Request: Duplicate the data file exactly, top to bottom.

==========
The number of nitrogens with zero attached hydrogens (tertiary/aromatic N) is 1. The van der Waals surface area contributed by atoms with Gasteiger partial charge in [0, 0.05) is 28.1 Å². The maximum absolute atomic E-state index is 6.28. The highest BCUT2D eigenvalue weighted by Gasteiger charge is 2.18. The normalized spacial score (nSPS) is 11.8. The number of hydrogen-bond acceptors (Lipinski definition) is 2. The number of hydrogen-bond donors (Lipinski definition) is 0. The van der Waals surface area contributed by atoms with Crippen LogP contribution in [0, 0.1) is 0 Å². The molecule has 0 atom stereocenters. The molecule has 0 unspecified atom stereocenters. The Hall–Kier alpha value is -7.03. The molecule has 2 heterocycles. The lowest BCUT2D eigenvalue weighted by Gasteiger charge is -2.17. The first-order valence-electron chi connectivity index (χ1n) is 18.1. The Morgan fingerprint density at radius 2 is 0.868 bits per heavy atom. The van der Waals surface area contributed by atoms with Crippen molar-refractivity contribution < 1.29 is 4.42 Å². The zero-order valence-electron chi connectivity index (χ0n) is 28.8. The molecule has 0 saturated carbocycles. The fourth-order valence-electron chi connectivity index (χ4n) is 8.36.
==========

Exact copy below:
The number of nitrogens with zero attached hydrogens (tertiary/aromatic N) is 1. The van der Waals surface area contributed by atoms with Gasteiger partial charge in [0, 0.05) is 28.1 Å². The maximum absolute atomic E-state index is 6.28. The highest BCUT2D eigenvalue weighted by Gasteiger charge is 2.18. The normalized spacial score (nSPS) is 11.8. The number of hydrogen-bond acceptors (Lipinski definition) is 2. The number of hydrogen-bond donors (Lipinski definition) is 0. The van der Waals surface area contributed by atoms with Crippen LogP contribution in [0, 0.1) is 0 Å². The molecule has 0 atom stereocenters. The molecule has 0 unspecified atom stereocenters. The Hall–Kier alpha value is -7.03. The molecule has 2 heterocycles. The lowest BCUT2D eigenvalue weighted by Gasteiger charge is -2.17. The first-order valence-electron chi connectivity index (χ1n) is 18.1. The Morgan fingerprint density at radius 2 is 0.868 bits per heavy atom. The van der Waals surface area contributed by atoms with Crippen molar-refractivity contribution < 1.29 is 4.42 Å². The zero-order valence-electron chi connectivity index (χ0n) is 28.8. The molecule has 0 saturated carbocycles. The fourth-order valence-electron chi connectivity index (χ4n) is 8.36.